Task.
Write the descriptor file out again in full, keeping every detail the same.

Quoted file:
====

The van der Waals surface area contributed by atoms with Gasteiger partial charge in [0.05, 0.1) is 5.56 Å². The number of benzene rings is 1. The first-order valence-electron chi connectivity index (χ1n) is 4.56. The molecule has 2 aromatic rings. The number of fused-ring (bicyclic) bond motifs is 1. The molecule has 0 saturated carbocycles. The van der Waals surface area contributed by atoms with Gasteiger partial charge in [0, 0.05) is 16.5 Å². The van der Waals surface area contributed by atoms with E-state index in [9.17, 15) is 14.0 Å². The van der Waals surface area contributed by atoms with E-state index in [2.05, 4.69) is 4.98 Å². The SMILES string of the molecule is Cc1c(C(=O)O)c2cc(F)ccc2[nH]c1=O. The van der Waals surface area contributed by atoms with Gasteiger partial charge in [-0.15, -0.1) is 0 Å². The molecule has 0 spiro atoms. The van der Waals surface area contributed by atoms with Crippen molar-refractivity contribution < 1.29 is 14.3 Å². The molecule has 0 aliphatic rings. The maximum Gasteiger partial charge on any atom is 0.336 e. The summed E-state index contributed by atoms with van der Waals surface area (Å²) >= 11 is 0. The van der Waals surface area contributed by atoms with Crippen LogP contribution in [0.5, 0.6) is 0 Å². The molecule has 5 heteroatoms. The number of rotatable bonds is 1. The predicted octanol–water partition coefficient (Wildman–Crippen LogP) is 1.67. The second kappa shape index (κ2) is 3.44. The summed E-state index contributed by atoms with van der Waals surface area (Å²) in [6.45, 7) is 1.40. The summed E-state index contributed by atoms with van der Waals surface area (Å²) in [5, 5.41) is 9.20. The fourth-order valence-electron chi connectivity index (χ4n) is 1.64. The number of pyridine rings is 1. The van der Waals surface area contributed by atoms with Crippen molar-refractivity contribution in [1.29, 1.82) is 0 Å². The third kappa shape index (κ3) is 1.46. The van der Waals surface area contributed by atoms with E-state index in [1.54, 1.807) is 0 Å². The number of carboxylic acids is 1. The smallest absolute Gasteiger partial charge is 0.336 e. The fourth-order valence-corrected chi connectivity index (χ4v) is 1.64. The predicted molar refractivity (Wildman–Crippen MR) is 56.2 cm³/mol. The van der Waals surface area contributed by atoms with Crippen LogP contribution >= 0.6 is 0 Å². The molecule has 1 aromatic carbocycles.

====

The van der Waals surface area contributed by atoms with Gasteiger partial charge in [0.05, 0.1) is 5.56 Å². The number of benzene rings is 1. The first-order valence-electron chi connectivity index (χ1n) is 4.56. The molecule has 2 aromatic rings. The number of fused-ring (bicyclic) bond motifs is 1. The molecule has 0 saturated carbocycles. The van der Waals surface area contributed by atoms with Gasteiger partial charge in [0, 0.05) is 16.5 Å². The van der Waals surface area contributed by atoms with E-state index in [9.17, 15) is 14.0 Å². The van der Waals surface area contributed by atoms with E-state index in [2.05, 4.69) is 4.98 Å². The SMILES string of the molecule is Cc1c(C(=O)O)c2cc(F)ccc2[nH]c1=O. The van der Waals surface area contributed by atoms with Gasteiger partial charge in [-0.15, -0.1) is 0 Å². The molecule has 0 spiro atoms. The van der Waals surface area contributed by atoms with Crippen molar-refractivity contribution < 1.29 is 14.3 Å². The molecule has 0 aliphatic rings. The maximum Gasteiger partial charge on any atom is 0.336 e. The summed E-state index contributed by atoms with van der Waals surface area (Å²) >= 11 is 0. The van der Waals surface area contributed by atoms with Crippen LogP contribution in [0.5, 0.6) is 0 Å². The molecule has 5 heteroatoms. The number of rotatable bonds is 1. The predicted octanol–water partition coefficient (Wildman–Crippen LogP) is 1.67. The second kappa shape index (κ2) is 3.44. The summed E-state index contributed by atoms with van der Waals surface area (Å²) in [6.45, 7) is 1.40. The summed E-state index contributed by atoms with van der Waals surface area (Å²) in [5, 5.41) is 9.20. The fourth-order valence-electron chi connectivity index (χ4n) is 1.64. The number of pyridine rings is 1. The van der Waals surface area contributed by atoms with Crippen molar-refractivity contribution in [1.29, 1.82) is 0 Å². The third kappa shape index (κ3) is 1.46. The van der Waals surface area contributed by atoms with E-state index in [1.54, 1.807) is 0 Å². The number of carboxylic acids is 1. The smallest absolute Gasteiger partial charge is 0.336 e. The fourth-order valence-corrected chi connectivity index (χ4v) is 1.64. The predicted molar refractivity (Wildman–Crippen MR) is 56.2 cm³/mol. The van der Waals surface area contributed by atoms with Crippen LogP contribution >= 0.6 is 0 Å². The molecule has 1 aromatic carbocycles.